According to one of the sources involved, a Saudi officer hinted at the possibility of carrying out an airstrike on the STC-allied forces, while simultaneously a coalition aircraft was flying over Al-Alam checkpoint. This intimidation tactic failed, however, as the Saudi committee left back to their headquarters and the Coastal Defence Forces returned to their positions in Shaqra city. The plane flying overhead was reportedly told to leave to defuse tension on the outskirts of Aden.

The next morning, the Saudi committee, accompanied this time by five armored vehicles, went to the Al-Alam checkpoint again to negotiate with the leaders of the Security Belt, but the latter insisted on preventing the entry of any government forces before the withdrawal of the Presidential Protection Forces led by Bin Muaily.

Despite the fact that the Security Belt Force didn't not have to cede any ground, a coordinated campaign on social media led by activists and journalists loyal to the STC was launched, targeted at the three commanders, Al-Jawhari, Al-Shuhati, and Al-Halemi. A barrage of accusations was hurled at them from activists and journalists for allegedly planning to topple Aden by helping government forces in coordination with the Saudi and Yemeni governments, which they say is under the influence of the Islah Party.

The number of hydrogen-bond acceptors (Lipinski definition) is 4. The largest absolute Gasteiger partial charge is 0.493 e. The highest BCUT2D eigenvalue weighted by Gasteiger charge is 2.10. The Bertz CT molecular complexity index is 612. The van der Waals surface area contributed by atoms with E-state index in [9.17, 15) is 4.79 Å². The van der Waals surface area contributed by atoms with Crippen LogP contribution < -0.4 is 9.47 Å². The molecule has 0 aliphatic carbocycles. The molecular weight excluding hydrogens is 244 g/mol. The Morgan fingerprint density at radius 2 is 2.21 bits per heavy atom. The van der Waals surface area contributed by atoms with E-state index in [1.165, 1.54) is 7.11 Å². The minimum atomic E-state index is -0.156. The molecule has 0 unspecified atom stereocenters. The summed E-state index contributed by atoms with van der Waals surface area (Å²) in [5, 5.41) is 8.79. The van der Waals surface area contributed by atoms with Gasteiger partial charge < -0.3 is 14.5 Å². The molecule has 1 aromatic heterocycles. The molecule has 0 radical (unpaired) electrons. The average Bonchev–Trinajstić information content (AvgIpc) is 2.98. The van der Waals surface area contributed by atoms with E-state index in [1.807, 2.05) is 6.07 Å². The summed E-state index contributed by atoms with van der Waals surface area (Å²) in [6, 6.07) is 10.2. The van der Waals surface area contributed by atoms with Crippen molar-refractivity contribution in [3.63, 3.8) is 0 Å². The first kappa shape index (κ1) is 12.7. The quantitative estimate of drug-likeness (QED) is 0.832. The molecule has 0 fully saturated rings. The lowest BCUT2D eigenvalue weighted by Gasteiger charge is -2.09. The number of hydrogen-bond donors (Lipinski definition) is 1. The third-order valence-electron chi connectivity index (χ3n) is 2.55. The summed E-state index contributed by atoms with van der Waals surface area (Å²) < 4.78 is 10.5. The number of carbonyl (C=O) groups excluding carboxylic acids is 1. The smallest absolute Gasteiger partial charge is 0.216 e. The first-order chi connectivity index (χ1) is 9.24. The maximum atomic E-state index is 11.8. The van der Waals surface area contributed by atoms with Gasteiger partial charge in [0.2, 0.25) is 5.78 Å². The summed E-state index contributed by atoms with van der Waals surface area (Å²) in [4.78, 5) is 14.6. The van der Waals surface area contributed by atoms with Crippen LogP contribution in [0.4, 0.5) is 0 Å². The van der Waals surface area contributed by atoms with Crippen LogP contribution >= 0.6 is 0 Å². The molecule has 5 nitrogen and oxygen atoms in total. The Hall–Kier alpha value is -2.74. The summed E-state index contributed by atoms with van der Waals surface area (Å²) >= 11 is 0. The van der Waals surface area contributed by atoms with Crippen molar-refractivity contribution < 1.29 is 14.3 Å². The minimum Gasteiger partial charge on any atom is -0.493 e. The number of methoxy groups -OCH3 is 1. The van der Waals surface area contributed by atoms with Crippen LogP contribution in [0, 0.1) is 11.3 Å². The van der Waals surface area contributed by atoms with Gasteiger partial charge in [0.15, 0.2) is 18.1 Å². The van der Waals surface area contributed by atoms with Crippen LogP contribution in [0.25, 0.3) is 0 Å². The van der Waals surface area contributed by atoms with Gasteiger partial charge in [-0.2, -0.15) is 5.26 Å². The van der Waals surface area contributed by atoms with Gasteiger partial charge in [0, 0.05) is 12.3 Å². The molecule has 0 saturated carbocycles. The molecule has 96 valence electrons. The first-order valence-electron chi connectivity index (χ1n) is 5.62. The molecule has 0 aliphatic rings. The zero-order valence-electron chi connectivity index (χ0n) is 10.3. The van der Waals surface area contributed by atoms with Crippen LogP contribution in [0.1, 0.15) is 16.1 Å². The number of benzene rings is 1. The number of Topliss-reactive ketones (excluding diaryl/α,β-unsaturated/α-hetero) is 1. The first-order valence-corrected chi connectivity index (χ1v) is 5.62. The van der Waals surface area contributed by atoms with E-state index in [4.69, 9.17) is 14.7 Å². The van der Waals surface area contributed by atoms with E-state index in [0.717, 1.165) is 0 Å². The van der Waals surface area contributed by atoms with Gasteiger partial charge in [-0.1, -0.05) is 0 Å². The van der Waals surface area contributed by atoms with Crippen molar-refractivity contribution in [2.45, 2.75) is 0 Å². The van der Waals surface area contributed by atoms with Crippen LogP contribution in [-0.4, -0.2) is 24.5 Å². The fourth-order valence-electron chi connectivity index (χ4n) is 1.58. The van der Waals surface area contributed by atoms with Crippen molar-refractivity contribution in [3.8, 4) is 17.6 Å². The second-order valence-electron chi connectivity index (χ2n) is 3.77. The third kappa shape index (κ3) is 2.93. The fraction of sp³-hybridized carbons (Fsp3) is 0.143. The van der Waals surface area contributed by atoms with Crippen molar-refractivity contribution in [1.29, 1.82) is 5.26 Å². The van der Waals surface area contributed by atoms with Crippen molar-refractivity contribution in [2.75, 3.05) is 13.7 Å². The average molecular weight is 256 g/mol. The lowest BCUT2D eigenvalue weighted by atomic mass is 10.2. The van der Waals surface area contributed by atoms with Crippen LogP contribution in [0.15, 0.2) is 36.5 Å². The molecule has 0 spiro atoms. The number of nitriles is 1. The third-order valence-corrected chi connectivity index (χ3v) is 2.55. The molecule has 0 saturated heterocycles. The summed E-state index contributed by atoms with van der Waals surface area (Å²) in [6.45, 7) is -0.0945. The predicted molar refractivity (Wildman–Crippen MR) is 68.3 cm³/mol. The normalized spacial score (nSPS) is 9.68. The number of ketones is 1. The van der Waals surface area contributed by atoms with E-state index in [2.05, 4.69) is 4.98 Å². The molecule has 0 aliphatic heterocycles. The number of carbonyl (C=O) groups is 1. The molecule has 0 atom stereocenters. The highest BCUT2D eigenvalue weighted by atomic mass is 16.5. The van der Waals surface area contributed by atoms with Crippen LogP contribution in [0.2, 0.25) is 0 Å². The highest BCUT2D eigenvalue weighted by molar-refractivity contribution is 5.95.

From ally to “conspirator”

Prior to the Feb. 8 checkpoint incident, the relationship between supporters of the STC and Saudi Arabia remained amicable in public, but was already showing signs of strain. The STC’s success in controlling Aden last August with the support of the UAE and the Security Belt Forces, followed by Saudi Arabia’s lack of decisive intervention on the ground, gave the STC a boost towards improving the relationship with Saudi Arabia by moving toward the Riyadh Agreement while still maintaining the upper hand. 

After Feb. 8, however, many STC activists and journalists voiced accusations that Riyadh was conspiring with the government to “overthrow” Aden by allowing access of the Coastal Defense Forces led by Brigadier General Zaki Abdullah. Moreover, STC activists and journalists accused Saudi Arabia of planning to topple Aden by backing a “terrorist leader,” referring to Al-Muaili, who participated in terrorist operations with the Arab Afghans in the early 1990s. This is a common accusation STC and UAE loyalists have levelled against their opponents, including after the UAE bombed Yemeni army units on the outskirts of Aden in September, then claimed they were not military forces but rather members of a terrorist group.

With the STC’s media continuing to criticize Saudi Arabia in the week that followed the Al-Alam checkpoint incident – including direct accusations of supporting terrorism – the Riyadh Agreement itself appears no closer to being implemented.